Developer Wants Action on Stalled Lake Erie Wind Farm
The state permitting process for Lake Erie’s first offshore wind farm, Project Icebreaker, is back on track.
In a motion filed Friday afternoon, an Ohio Power Siting Board (OPSB) judge said Project Icebreaker’s developers have “provided the requested information that will enable staff to continue its investigation.”
Back in October, Siting Board staff asked to delay the case because they wanted more information about the project’s effect on birds and bats. The Lake Erie Energy Development Corporation (LEEDCo) filed documents in January and again in March in response.
In the middle of all of this, several Cuyahoga County residents filed documents in the case, saying LEEDCo’s data did not include scientifically valid information.
Project Icebreaker developers wished to waive the need for a second public hearing, but the judge rejected that, a consensus with OPSB staff.
The Ohio Power Siting Board will hold a public hearing July 19th at Cleveland City Hall. And there will be an adjudicatory hearing, where the developer and intervening parties can offer testimony, August 6th in Columbus.
A Cleveland company trying to build a set of wind turbines on Lake Erie has been waiting since last July for the state to certify its project. This month, the group filed another set of reports in the hopes of moving the process forward.
The documents filed by the Lake Erie Energy Development Corporation (LEEDCo) looks at the impact six wind turbines off the coast of Cleveland might have on birds and bats. They include a March 2018 letter from the National Fish and Wildlife Service stating the project has “limited direct risk” to migratory birds and bats.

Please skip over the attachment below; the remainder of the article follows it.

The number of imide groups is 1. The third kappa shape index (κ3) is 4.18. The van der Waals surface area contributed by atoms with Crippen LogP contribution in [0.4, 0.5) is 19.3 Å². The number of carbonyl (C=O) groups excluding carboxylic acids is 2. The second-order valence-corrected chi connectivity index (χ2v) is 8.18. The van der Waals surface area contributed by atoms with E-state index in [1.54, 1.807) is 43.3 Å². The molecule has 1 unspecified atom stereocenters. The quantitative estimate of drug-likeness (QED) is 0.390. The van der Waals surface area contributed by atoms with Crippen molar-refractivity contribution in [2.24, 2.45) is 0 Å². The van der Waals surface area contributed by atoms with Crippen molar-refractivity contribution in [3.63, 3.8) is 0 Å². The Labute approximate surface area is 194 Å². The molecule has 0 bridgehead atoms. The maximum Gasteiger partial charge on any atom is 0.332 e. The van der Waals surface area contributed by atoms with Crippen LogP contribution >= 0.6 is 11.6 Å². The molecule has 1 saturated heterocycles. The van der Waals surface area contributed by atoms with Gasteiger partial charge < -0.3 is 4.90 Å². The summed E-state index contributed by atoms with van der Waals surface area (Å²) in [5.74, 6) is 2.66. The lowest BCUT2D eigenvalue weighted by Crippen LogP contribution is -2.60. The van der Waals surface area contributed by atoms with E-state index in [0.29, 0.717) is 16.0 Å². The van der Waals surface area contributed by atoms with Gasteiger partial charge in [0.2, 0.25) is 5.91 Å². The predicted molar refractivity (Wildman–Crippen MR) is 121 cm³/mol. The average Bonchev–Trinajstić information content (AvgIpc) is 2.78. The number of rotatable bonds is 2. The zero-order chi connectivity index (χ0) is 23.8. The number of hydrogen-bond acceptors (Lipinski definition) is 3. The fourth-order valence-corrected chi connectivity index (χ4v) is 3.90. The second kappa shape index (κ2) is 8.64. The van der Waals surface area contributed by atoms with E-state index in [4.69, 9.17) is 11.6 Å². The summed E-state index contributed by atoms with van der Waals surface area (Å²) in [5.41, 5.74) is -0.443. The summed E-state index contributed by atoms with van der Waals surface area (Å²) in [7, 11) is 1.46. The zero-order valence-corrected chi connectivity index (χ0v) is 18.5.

LEEDCo’s Beth Nagusky hopes these new documents will expedite the certification process for the offshore wind farm, which would be the first on the Great Lakes.
“We see absolutely no reason for any more delay on our permit application before the Ohio Power Siting Board,” said Nagusky.
But Matt Butler of the Ohio Power Siting Board says agency staffers don't want to act hastily. “This case is not only the first of its kind before the board, but it’s also the first of its kind as a freshwater wind farm proposed in the United States."
He says the board staff wants to take their time with the application, and make sure they have all of the information they need. According to Butler, the state delayed the permitting process in October 2017 because staff wanted additional information on LEEDCo’s plan to monitor the project’s impact on wildlife.
Nagusky says unlike the state process, federal permits should be in hand in the next few months.
Once the state permitting process starts back up again, the siting board staff will report on its findings and the agency will hold a public hearing in Cleveland.